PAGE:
Posted: Monday, November 12, 2012
The dual-use, very-high-resolution Pleiades 1B satellite payload for Arianespace's fourth Soyuz mission from French Guiana is ready for fueling, marking a new step in the preparation campaign for its nighttime launch on November 30.
Built by EADS' Astrium division for the French CNES space agency, Pleiades 1B has completed initial checkout in the Spaceport's S1B clean room facility, and has now been moved to the larger, multi-bay S5 payload processing center for the loading of its onboard propellant.
This satellite is designed to provide optical observation coverage with 50-centimeter resolution for the French and Spanish defense ministries, along with civil institutions and private users. After the launch by Soyuz, Pleiades 1B will join the twin Pleiades 1A satellite, which was lofted by an Arianespace Soyuz mission in December 2011 for operation from a quasi-polar heliosynchronous orbit.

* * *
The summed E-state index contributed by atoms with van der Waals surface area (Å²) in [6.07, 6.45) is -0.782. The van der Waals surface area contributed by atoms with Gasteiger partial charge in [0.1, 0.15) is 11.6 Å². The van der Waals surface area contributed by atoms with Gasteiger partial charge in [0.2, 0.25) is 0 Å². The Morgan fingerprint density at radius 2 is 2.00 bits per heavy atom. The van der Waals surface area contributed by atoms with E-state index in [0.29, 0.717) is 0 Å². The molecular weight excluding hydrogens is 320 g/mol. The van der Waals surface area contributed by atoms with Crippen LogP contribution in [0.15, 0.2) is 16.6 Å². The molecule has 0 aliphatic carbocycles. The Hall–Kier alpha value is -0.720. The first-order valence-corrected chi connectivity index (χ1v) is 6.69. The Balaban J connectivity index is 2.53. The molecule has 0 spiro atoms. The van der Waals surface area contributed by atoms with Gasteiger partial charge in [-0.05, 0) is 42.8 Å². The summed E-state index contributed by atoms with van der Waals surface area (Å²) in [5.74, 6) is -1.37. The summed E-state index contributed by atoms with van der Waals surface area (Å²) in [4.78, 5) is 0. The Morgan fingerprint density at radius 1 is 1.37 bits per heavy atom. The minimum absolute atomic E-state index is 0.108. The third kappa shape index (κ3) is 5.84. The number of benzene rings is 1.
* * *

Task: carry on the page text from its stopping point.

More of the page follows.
Offering exceptional agility to maximize acquisitions over specific areas of interest, the Pleiades satellites can be "rush programmed" to overfly designated target zones, with an automated production system generating 20 km. x 20 km. orthorectified images in 30 minutes.
The system's capabilities were demonstrated by Pleiades 1A's imaging of areas along the U.S. eastern seaboard affected by Hurricane Sandy, underscoring the delivery of high-detail data that is essential for emergency response.
Arianespace's upcoming Soyuz flight with Pleiades 1B is designated VS04 in the company's mission numbering system for launcher family operations from the Spaceport. It will continue the medium-lift vehicle's mission pace, and follows the VS03 launch on October 12 with a pair of European Galileo navigation satellites; the VS02 flight on December 17, 2011, which carried Pleiades 1A, along with the Chilean SSOT civilian/defense imaging satellite and four French ELISA micro-satellites for defense electronic intelligence gathering: and the historic VS01 maiden liftoff of Soyuz from French Guiana on October 21, 2011 with two Galileo spacecraft.
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